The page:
Breath test detects cancer markers

Breath test detects cancer markers

Early and Effective

After his wife died of colon cancer at 36 in 2014, Billy Boyle, 39, became a man on a mission. Boyle, who had been doing research on how volatile organic compounds (VOCs) could be used to diagnose complications from chemical warfare, applied the idea to a breath test that could detect cancer-linked chemicals at very early stages.

Now Boyle, founder of Owlstone Medical Ltd., believes that the device, the ReCIVA Breath Sampler, could save 100,000 lives and save health care providers $1.5 billion per year by detecting various kinds of cancer.  The company’s Breath Biopsy® platform, based on microchip sensor technology, sniffs out chemical markers to detect cancer early when more people will survive. Boyle projects that the devices will be in clinics late next year and will cost less than $100 each.

As Adam Popescu reported in Bloomberg Businessweek, “The ReCIVA (as in “respiration collector for in vitro analysis”) breath sampler can detect the kinds of volatile organic compounds (VOCs) in people’s breath that are early indicators of lung cancer, colon cancer, and other diseases. It’s meant to substitute for costlier, more invasive CT scans and biopsies.”

Operation of the device is simple. Patients just put on a mask and breathe, and an embedded sensor ionizes the VOCs the patients exhale to provide a chemical fingerprint. A computer connected to the mask then analyzes the readings to determine whether the patients need further tests for cancer or other diseases.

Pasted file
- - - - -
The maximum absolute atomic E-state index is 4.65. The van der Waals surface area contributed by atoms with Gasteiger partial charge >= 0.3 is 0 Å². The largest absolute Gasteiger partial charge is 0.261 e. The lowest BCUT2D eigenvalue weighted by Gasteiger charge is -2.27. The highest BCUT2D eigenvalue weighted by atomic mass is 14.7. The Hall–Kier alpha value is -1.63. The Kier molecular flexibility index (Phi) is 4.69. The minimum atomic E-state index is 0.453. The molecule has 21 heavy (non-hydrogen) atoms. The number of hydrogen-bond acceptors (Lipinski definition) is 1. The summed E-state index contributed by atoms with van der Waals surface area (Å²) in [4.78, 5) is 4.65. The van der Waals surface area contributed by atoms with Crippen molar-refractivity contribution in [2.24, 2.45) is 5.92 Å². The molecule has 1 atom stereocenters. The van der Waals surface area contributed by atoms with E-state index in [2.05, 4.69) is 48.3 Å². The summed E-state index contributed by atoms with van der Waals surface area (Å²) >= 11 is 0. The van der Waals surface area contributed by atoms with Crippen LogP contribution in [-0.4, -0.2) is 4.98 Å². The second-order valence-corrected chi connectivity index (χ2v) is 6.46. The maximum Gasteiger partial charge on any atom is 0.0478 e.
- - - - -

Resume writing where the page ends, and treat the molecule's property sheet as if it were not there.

As Boyle explained, “We know that in cancer, early diagnosis is what will save lives. But a lot of tests today are not very pleasant and that means people just don't show up for the tests. You need to have tests which are acceptable to the patients. So, if you don't like getting a blood draw, it doesn't get better than breath."

Owlstone Medical Ltd., a 100-employee startup in Cambridge, England, has raised $38.5 million in venture funding to expand. Various hospitals in Europe have been conducting Phase II clinical trials, supported by $1.6 million from the U.K.’s National Health Service. Last November Owlstone also enlisted GlaxoSmithKline Plc in an effort to identify markers for chronic obstructive pulmonary disease, which affects about 329 million people around the world, according to Clyde Hughes in Newsmax.

Owlstone’s website cites some grim statistics. Cancer caused 8.8 million deaths in 2015. One in two people will be diagnosed with it. Colon and lung cancer are the most prevalent forms of cancer, but they have poor rates of 10-year survival, in spite of 40 years of drug development. Early detection could help to cure more than half of lung cancer patients and 93 percent of colon cancer patients with currently existing treatments. When detected late, less than 5 percent of these patients will survive 5 years. At present, only 14 percent of patients who have lung cancer and 9 percent of patients who have colon cancer get a diagnosis “at this curable early stage.” The best chance to save people is “not in developing new drugs but increasing rates of early diagnosis through improved cancer screening.”

Boyle concluded, “In the UK only 14.5 percent of people are diagnosed with early stage, treatable lung cancer. If we are able to increase this to 25 percent, we’d save 10,000 lives in the UK alone.”

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